Monday, December 28, 2015

Snippets of The Prince's Pendant

As an attempted cure for writer's block (or writer's laziness, more accurately), and because I think it sounds fun, here are ten snippets of my recently finished first draft of The Prince's Pendant. Enjoy!
******
She cocked her head again and called out: "Any special requests from my listeners?"
"I already asked you to kindly be quiet."
"Oh, no you didn't! You told me to shut up - which, by the way, is very rude. No gentleman would ever speak to a lady that way."
******
The Festerlonian gave Eldon a sly look. "How do I know you'll come back?"
Eldon drew himself up. "I give my word of honor, sir."
"An Erdanian's word of honor means little."
Eldon's temper rose, but he strove not to show it. "Not all Erdanians are like my brother."
******
Before Eldon could properly process what this meant, a panel slid into place over the opening - and the wall looked an ordinary wall again.
A secret passageway.
******
Dar put his hands on his hips and looked down into the dark hole. "If only we had a rope," he muttered. "A rope. A rope! Dash it all, why didn't I bring a rope? A good thief always has a rope!"
******
"Well, maybe I would rather die!" This impetuous cry from Jude was accompanied by the clattering of a chair, as though the unwilling conspirator had jumped up. "You can't control me like this forever, Strike. You can't tell me what to do. I tell you I don't want to be responsible for the Prince's death, and I don't want to be a traitor, and -"
But he stopped abruptly. Eldon imagined a brandishing of the knife in Strike's hand had been enough to cool his brother's fervor.
******
"Who's Dow?" asked Timandra.
"Oh, he's the leader of the Deadly Desperadoes. My uncle. And quite a formidable person, I assure you.
Timandra laughed. "I doubt he scares you much," she said, picking up her volume of Shakespeare again and flipping back to where she had left off. "After all, if death doesn't scare an outlaw like you, what will?"
******
Raphael stared at the floor. He didn't want to disappoint the Admiral, but he wasn't even sure he could hold his head high a little longer. He almost wanted to say that, far from keeping everything under control, he was going to be the first to start a mutiny.
******
Jude evidently was not very good with introductions. "Oh - uh, yes. Well. This is Captain Novarex - Raphael Novarex, that is - he's, um, from Perlacia - and these are the kids. I mean - that's my sister Timandra, and my brother Eldon, and their friend Ada Albers." He paused as though finished; then, suddenly reddening, added as an afterthought, "And Christina."
******
"Admiral Kanty," declared Raphael, "could transform the most flawed human being there ever was into a perfect military angel. But this child, your majesty, is not just a flawed human. He verges on the supernatural."
******
"Why, Justinian! How very good it is to see you!" Alphonse laid a hand on his friend's shoulder and looked into his face with glad earnestness. "It does seem you stay longer every time you go away. Why, the palace hasn't been the same without you! Was your trip enjoyable? Did you have any luck? Good gracious, what has happened to your hand?"

Sunday, December 27, 2015

In Defense of Fairy Tales

Fairy tales seem to get a bad rap very often these days. "They're so cliche. Every single one has a beautiful princess and a handsome prince and a happily-ever-after ending." "They're positively ridiculous. Like anyone would believe a pumpkin could become a coach!" "I'm tired of princesses looking so perfect. Modern girls are so insecure about their looks already." "Everyone knows 'happily ever after' doesn't happen in real life, and it's dangerous to give kids the idea that it does." These statements might be true enough; but to my mind each is a very simplistic way to view the time-honored fairy tale. Let's take a closer look at this set of stories and see if we can find anything in them today's world might be missing.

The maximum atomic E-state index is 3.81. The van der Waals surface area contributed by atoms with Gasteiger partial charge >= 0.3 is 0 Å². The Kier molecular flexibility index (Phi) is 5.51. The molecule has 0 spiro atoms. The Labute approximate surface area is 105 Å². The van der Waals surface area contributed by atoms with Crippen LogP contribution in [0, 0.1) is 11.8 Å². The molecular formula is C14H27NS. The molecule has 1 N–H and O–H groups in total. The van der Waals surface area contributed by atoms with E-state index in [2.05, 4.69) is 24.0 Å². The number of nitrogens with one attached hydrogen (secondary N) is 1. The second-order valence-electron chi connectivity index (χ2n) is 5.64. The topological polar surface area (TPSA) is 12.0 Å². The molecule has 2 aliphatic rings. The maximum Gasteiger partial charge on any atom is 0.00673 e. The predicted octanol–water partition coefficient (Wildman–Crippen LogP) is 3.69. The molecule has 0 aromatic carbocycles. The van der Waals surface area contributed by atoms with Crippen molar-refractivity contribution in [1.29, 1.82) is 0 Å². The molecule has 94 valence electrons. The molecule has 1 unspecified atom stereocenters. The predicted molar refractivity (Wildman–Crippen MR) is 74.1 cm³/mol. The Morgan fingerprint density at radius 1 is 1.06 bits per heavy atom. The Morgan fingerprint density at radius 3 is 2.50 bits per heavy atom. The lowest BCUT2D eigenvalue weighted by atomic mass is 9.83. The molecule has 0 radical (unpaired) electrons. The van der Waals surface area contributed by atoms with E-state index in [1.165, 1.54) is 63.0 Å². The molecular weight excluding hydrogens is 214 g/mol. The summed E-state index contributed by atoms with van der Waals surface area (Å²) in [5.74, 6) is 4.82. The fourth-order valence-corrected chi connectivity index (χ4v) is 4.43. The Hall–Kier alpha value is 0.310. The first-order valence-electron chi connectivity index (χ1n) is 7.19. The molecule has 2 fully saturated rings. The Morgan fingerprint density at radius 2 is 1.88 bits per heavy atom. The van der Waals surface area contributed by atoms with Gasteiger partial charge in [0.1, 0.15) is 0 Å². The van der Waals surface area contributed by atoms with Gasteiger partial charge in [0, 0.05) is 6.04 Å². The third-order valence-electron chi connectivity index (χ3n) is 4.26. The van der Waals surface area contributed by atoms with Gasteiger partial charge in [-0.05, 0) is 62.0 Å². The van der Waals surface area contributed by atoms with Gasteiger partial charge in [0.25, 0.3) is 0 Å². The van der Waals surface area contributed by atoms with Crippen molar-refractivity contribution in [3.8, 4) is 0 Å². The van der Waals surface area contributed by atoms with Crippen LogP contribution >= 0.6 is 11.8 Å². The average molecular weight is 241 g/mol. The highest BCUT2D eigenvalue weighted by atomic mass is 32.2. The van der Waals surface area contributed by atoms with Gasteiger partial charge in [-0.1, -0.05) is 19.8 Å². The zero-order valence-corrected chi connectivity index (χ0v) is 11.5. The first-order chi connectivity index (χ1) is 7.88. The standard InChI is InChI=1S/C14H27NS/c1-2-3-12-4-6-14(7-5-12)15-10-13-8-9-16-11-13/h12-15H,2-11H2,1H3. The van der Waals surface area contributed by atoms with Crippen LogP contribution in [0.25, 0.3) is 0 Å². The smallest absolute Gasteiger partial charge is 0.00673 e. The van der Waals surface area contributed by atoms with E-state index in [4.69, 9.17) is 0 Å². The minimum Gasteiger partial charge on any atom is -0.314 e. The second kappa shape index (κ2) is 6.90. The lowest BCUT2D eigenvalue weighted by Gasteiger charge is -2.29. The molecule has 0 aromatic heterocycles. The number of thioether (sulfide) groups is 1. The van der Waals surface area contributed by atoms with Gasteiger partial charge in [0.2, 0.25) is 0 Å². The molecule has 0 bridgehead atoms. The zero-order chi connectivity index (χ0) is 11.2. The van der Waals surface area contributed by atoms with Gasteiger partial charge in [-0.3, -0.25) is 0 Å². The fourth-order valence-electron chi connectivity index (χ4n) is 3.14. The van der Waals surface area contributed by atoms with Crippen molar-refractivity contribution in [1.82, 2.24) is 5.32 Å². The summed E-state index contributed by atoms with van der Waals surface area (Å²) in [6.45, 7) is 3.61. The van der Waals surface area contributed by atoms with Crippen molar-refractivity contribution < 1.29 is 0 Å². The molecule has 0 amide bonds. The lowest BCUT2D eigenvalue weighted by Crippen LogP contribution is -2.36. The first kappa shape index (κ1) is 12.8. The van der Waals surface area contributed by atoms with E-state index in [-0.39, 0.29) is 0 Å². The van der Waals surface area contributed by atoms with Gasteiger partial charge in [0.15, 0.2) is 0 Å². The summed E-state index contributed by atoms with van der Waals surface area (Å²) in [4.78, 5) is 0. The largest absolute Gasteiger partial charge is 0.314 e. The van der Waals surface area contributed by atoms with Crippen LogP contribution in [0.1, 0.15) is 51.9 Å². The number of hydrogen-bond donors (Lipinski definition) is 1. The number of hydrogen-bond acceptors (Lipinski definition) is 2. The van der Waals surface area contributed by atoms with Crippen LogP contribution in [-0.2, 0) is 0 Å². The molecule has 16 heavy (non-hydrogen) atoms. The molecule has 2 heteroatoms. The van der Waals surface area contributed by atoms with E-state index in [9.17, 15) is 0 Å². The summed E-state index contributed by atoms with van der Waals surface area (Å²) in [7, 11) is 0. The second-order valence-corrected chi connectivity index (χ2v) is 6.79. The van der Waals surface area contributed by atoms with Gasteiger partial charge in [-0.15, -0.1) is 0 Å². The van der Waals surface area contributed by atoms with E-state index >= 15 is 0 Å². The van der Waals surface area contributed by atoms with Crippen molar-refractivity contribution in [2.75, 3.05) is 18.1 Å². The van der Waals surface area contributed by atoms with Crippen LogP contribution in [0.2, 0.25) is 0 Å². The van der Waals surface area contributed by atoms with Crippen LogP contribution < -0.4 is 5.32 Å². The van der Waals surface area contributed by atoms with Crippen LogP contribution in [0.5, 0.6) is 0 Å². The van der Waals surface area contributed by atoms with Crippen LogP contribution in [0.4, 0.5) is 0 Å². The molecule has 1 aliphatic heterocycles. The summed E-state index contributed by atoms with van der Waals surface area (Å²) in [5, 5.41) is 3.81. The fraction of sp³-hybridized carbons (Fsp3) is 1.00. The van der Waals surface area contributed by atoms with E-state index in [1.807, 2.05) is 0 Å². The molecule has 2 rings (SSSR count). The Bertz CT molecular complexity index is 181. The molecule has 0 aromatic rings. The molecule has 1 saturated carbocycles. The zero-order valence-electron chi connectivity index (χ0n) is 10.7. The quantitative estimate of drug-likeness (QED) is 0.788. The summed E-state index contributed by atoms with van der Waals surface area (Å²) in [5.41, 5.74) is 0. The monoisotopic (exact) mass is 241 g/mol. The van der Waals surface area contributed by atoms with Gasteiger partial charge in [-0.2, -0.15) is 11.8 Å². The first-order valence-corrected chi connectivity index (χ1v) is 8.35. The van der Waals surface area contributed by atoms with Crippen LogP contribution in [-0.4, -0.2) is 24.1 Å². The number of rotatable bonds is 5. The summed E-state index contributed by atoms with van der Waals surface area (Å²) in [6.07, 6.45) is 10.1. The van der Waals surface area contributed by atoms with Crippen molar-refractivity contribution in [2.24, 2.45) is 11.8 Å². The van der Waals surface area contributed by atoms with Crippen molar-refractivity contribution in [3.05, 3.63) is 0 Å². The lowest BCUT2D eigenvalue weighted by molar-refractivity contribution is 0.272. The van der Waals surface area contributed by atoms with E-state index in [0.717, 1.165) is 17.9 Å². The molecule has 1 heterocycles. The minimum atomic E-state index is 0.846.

First of all, fairy tales are not meant to be taken literally. This point is crucially important if we want to get at the heart of what fairy tales really mean. No one really believes that a fairy godmother is going to pop up out of nowhere and fix all a girl's problems just because she's been so good. No one expects the prince to fall in love with the first virtuous peasant girl he meets. And if anyone's hair ever grew so long it could be used as an elevator to pull people up into a high tower, I'm pretty sure she'd be all over the news. Fairy tales aren't meant to be believable in the way most modern fiction is. Often, this throws modern readers for a loop. After all, even our fantasy and science fiction novels are brim full of reasons explaining the rationality behind the heroes' marvelous adventures. When fairy tales don't do the same - when the stepmother's jealousy seems unfounded or the presence of Seven Dwarves in a wood remains unexplained - we feel cheated and think the author of the story must have been inept. This is all because we forget that fairy tales are an entirely different genre from what our world soaks up so eagerly today. The glory of the fairy tales lies in this difference - rather like a scullery maid whose genuine beauty is overlooked because she does not dress in fluttering silk and flashing jewels.


Fairy tales are not meant to be taken literally. Oh, it is true that they are amusing and beautiful stories in themselves, in a certain simple sense, but their true wonder and genius lies in the hidden meanings of the story, meaning which, though they make themselves subtly felt, are not blatantly obvious to the undiscerning eye. Fairy tales speak to us of another world, of a spiritual realm more glorious than fairyland, and more perilous - and ten thousand times more real.